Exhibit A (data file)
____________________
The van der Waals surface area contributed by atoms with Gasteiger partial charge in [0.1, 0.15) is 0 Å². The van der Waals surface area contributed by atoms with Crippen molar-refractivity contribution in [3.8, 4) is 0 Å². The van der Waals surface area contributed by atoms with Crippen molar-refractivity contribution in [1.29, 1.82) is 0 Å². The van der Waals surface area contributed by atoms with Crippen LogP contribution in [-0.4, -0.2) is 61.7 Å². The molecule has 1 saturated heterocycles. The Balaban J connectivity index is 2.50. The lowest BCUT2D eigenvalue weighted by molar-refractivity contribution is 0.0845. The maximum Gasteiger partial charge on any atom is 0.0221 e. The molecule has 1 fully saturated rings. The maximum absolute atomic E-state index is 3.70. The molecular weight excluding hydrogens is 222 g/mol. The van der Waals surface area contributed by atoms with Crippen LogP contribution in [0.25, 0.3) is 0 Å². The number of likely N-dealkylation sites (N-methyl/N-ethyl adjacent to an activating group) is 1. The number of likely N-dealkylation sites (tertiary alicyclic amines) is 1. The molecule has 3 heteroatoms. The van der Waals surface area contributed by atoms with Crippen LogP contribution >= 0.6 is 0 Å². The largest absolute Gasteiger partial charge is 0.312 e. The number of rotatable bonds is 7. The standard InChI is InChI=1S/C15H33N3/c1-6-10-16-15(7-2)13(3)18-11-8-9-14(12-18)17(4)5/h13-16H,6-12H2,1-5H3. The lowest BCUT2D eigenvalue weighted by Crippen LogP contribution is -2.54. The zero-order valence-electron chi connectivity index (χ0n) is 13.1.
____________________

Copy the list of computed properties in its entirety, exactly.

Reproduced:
The van der Waals surface area contributed by atoms with Gasteiger partial charge in [0.1, 0.15) is 0 Å². The van der Waals surface area contributed by atoms with Crippen molar-refractivity contribution in [3.8, 4) is 0 Å². The van der Waals surface area contributed by atoms with Crippen molar-refractivity contribution in [1.29, 1.82) is 0 Å². The van der Waals surface area contributed by atoms with Crippen LogP contribution in [-0.4, -0.2) is 61.7 Å². The molecule has 1 saturated heterocycles. The Balaban J connectivity index is 2.50. The lowest BCUT2D eigenvalue weighted by molar-refractivity contribution is 0.0845. The maximum Gasteiger partial charge on any atom is 0.0221 e. The molecule has 1 fully saturated rings. The maximum absolute atomic E-state index is 3.70. The molecular weight excluding hydrogens is 222 g/mol. The van der Waals surface area contributed by atoms with Crippen LogP contribution in [0.25, 0.3) is 0 Å². The number of likely N-dealkylation sites (N-methyl/N-ethyl adjacent to an activating group) is 1. The number of likely N-dealkylation sites (tertiary alicyclic amines) is 1. The molecule has 3 heteroatoms. The van der Waals surface area contributed by atoms with Crippen LogP contribution >= 0.6 is 0 Å². The largest absolute Gasteiger partial charge is 0.312 e. The number of rotatable bonds is 7. The standard InChI is InChI=1S/C15H33N3/c1-6-10-16-15(7-2)13(3)18-11-8-9-14(12-18)17(4)5/h13-16H,6-12H2,1-5H3. The lowest BCUT2D eigenvalue weighted by Crippen LogP contribution is -2.54. The zero-order valence-electron chi connectivity index (χ0n) is 13.1.